Kelly Scott Madison

Scoring the NCAA’s College Football Playoff



Scoring the NCAA's College Football Playoff in its second year 

The NCAA College Football Playoff’s championship game had the makings of a major motion picture this year. A sequel to last year’s matchup between Clemson and Alabama provided the opportunity for redemption. It was a thrilling game with trick plays, a key injury, lead changes and a last second victory by the Tigers.

So why were the national championship ratings down for the second straight year? It’s a question that becomes even more confusing when considering that the two semifinal games airing on New Year’s Eve saw a lift in ratings, even though both were blowouts. One major difference is that this holiday was on a Saturday and the national championship game came on a Monday night. Games played on a Saturday or a holiday cast a wider net by capturing more of the casual college football audience.

Keeping with this logic, the college playoff’s management committee has opted to move future New Year’s Eve semifinal games that fall on weekdays to Saturdays in 2018, 2019, 2024 and 2025 to maximize ratings potential with its 12-year ESPN broadcast contract. One exception is the semifinal game on Friday, Dec. 31, 2021, which is a federally observed holiday. With that said, it seems obvious that the same scheduling adjustment should be considered for the championship game as well. However, as it currently stands, it does not appear that the NCAA will heed this advice.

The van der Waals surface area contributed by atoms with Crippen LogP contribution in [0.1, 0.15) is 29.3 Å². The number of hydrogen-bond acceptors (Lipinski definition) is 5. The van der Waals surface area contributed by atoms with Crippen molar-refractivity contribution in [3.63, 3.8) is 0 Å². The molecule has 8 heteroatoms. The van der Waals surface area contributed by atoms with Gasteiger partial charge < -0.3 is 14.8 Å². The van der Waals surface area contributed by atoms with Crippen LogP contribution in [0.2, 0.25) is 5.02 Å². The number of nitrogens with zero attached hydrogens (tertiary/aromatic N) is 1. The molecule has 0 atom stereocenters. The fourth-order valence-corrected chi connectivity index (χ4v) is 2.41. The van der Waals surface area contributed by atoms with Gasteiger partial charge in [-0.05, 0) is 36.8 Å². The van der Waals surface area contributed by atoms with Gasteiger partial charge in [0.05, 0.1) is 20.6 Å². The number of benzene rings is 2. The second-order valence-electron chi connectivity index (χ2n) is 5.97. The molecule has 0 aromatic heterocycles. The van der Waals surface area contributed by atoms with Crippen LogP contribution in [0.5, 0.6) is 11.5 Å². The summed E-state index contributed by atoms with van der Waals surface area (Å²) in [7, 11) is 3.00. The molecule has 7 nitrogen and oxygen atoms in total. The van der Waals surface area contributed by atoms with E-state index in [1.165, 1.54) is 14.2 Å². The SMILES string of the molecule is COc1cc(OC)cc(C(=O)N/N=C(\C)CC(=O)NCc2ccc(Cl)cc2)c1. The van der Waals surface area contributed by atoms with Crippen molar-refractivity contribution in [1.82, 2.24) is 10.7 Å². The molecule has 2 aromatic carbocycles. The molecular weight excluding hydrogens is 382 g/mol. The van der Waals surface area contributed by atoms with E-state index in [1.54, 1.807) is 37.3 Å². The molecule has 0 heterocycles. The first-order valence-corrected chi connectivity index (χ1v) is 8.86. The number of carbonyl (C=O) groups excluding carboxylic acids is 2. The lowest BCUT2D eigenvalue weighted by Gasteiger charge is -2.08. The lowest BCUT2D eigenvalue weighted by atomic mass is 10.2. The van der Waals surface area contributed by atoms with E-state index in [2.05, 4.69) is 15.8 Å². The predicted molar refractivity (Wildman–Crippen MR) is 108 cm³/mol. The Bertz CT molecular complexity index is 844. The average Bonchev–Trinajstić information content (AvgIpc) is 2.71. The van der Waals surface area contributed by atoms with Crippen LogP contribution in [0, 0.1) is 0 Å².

But beyond ratings and timing, why should brands care about this environment? A recent Nielsen research study found “more than 159 million people tuned in to at least one minute of a college football game during the 2016 regular season alone—about a 3 percent increase over the regular 2015 college football season.” That number represents just over half of the U.S. TV population. The sport’s popularity is also fairly balanced across the U.S. with some pockets of high concentration in areas that have historically successful football teams in the South and Midwest. Not only is this audience geographically expansive, it is also inclusive across age segments, genders and ethnicities. As if that wasn’t already ideal, the college football fan base skews toward a more affluent and educated audience. 

In other words, for advertisers looking to reach a TV viewing audience in a live and engaged format, college football may be considered a crucial element for their media strategy. Top national advertisers AT&T, Chick-Fil-A, Taco Bell, Nissan and Geico are spending millions of ad dollars to sponsor college football. Common sense would suggest that these brands don’t need to target an affluent audience, but the reach of this audience and their demographic comprehensiveness makes them...

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